REVIEW POTPOURRI – U.S. President: Martin Van Buren

Martin Van Buren

Peter Catesby Peter Cates

Martin Van Buren

When I was in third grade, an aunt gave me a calendar with paintings and photos of all the presidents from George Washington to Dwight D. Eisenhower. I remember being fascinated by these names and faces: Washington’s implacable dignity, John Adams’ cherubic candor, Jefferson’s humane inscrutability, etc.

Martin Van Buren (1782-1862) with his bald head and wavy hair similar to that of the Three Stooges Larry Fine, had a good-natured congeniality and aura of approachability.

Reading up on his career in New York state politics and his subsequent rise to national clout, I now see how the term used to describe him, “sly fox”, was an apt one.

A few examples:

Van Buren was sympathetic to the farmers but also allied himself with the insidious Tammany Hall party machine which would influence so much of what went on in New York.

He supported state Governor Dewitt Clinton’s spearheading of the building of the Erie Canal but then threw his weight behind Clinton’s opponent in a re-election campaign.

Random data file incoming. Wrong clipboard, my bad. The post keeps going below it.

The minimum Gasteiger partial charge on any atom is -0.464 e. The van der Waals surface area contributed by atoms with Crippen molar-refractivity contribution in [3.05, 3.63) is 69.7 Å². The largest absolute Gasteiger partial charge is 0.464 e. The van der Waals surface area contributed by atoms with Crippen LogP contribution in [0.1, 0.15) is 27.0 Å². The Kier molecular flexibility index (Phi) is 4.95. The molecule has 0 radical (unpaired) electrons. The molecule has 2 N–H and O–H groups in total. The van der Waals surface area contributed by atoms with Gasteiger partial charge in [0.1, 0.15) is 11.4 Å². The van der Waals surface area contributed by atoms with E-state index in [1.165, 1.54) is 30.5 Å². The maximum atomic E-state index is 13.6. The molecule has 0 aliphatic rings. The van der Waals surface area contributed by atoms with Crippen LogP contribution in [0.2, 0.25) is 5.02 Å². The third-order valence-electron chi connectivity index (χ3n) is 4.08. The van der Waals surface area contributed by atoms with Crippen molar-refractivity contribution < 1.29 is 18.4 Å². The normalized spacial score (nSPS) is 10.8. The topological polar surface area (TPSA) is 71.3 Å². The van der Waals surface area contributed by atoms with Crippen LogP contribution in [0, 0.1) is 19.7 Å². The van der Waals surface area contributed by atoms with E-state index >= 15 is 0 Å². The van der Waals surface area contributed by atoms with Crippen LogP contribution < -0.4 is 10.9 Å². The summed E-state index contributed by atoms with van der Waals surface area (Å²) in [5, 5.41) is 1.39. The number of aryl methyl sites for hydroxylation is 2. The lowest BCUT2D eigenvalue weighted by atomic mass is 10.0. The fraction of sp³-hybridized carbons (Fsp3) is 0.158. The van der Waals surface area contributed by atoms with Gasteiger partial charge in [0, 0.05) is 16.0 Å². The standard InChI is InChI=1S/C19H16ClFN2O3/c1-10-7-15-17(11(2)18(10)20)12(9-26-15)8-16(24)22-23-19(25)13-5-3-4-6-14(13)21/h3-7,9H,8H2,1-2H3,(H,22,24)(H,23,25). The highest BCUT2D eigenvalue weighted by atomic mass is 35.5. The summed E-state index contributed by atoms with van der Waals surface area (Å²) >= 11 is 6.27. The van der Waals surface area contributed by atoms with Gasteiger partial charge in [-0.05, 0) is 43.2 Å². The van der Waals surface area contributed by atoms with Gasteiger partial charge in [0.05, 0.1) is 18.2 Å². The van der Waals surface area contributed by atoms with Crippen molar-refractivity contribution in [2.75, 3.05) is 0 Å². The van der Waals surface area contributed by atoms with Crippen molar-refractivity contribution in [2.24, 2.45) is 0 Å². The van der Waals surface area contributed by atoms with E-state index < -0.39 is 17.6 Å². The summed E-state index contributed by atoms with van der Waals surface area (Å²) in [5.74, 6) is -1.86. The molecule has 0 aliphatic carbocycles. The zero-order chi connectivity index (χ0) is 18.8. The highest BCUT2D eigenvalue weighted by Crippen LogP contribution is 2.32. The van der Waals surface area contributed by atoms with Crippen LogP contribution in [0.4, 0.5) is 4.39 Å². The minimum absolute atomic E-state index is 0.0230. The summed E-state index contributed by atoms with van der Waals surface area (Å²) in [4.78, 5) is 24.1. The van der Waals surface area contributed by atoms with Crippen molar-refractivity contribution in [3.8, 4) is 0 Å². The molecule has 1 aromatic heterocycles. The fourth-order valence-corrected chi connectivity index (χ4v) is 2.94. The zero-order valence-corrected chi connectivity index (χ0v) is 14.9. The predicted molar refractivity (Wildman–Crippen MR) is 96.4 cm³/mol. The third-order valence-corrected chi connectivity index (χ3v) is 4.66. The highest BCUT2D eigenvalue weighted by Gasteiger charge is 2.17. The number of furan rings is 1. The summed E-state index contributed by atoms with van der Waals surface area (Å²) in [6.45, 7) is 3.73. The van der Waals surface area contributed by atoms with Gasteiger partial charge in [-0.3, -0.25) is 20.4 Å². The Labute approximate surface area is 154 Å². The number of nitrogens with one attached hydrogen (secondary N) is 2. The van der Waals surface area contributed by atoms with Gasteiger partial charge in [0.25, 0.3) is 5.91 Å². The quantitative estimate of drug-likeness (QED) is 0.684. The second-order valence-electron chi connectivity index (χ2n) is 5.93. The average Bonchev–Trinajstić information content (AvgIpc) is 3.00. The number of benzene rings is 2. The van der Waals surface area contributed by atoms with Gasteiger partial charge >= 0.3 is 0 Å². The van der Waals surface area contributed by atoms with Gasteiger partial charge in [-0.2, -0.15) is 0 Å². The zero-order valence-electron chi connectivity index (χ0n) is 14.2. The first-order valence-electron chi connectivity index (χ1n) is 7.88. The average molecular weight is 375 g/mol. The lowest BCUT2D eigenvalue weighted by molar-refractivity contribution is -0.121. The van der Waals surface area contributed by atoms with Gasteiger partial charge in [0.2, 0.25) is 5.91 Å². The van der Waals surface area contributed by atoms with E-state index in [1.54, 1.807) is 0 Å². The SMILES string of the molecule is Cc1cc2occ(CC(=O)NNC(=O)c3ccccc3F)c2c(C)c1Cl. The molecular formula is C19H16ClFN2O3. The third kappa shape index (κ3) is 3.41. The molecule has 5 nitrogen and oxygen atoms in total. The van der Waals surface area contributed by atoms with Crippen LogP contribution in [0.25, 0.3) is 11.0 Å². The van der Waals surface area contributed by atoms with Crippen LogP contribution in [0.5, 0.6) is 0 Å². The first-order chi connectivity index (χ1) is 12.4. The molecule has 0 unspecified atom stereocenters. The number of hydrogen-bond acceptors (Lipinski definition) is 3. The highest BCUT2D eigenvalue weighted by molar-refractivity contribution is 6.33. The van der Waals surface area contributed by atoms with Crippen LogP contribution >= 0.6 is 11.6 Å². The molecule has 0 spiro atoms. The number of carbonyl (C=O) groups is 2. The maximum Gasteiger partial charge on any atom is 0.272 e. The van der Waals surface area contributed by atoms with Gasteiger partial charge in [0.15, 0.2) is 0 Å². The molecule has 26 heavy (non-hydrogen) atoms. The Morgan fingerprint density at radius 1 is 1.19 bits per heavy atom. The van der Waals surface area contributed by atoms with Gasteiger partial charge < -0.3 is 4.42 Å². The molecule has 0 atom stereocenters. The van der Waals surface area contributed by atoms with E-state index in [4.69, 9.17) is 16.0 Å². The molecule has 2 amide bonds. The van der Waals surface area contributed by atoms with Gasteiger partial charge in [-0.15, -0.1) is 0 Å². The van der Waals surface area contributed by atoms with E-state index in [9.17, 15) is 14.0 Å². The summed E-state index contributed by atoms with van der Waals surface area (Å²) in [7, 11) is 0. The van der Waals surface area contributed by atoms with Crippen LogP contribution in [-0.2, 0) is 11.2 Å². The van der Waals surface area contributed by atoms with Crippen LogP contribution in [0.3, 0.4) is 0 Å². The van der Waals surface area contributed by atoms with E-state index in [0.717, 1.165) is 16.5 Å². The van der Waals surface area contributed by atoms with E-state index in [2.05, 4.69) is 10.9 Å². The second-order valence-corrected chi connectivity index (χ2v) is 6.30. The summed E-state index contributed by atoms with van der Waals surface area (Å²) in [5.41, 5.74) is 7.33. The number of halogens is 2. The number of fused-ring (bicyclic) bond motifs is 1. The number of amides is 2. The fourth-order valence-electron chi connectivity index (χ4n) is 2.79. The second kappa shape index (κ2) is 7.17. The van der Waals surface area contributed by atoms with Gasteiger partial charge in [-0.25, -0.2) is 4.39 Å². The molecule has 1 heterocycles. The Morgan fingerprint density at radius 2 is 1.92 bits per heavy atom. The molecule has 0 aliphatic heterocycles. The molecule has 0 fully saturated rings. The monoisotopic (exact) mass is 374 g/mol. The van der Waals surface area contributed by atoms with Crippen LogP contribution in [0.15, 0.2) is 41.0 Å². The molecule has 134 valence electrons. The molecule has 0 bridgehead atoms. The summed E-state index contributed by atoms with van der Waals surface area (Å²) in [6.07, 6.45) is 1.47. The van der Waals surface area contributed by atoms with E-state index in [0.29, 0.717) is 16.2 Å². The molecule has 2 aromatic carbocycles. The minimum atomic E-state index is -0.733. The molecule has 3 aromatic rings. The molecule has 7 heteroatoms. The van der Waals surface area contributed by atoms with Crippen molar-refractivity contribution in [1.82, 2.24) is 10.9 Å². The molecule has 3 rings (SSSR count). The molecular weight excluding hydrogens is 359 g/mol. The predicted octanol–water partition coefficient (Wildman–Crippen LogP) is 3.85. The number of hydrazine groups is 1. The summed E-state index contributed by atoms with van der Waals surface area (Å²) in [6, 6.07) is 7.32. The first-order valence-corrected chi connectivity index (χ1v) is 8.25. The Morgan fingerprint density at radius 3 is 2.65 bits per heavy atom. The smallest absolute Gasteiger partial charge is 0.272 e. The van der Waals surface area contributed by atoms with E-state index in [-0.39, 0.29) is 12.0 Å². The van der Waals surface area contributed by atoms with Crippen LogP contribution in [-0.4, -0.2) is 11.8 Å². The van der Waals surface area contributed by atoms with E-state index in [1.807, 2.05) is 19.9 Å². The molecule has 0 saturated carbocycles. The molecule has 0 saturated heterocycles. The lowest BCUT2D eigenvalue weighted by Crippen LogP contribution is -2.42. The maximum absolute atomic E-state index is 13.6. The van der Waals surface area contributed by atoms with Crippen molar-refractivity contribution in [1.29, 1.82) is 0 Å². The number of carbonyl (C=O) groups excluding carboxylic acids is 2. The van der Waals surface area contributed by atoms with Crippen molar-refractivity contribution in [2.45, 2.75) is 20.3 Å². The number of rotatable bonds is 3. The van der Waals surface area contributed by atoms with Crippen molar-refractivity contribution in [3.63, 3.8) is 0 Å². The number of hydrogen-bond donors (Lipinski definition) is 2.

He believed in the expansion of voting rights but opposed universal suffrage.

He opposed the annexation of Texas as a slave state but was otherwise silent, seeing the abolition of slavery as a threat to national unity (in 1848, he would speak out against slavery as the chosen candidate for the short-lived Free Soil party, a coalition of anti-slavery Democrats, Whigs and abolitionists.).

His skills as a mediator and good listener were highly conducive to building some bridges between political foes, as was his occasional support of policies anathema to his allies.

Van Buren’s wife Hannah died at 35 of tuberculosis in 1819. In 1838, their son Abraham married Angelica Singleton (1818-1877), a second cousin of former First Lady Dolly Madison who finagled the match. During the remaining two years of Van Buren’s presidency, she served as her father-in-law’s hostess with consummate elegance.

Van Buren outlived presidents Harrison, Tyler, Polk and Taylor and witnessed the election of the 16th president, Abraham Lincoln. Being born to Dutch-speaking parents, Van Buren learned English as a second language.


Responsible journalism is hard work!
It is also expensive!

If you enjoy reading The Town Line and the good news we bring you each week, would you consider a donation to help us continue the work we’re doing?

The Town Line is a 501(c)(3) nonprofit private foundation, and all donations are tax deductible under the Internal Revenue Service code.

To help, please visit our online donation page or mail a check payable to The Town Line, PO Box 89, South China, ME 04358. Your contribution is appreciated!

0 replies

Leave a Reply

Want to join the discussion?
Feel free to contribute!

Leave a Reply

Your email address will not be published. Required fields are marked *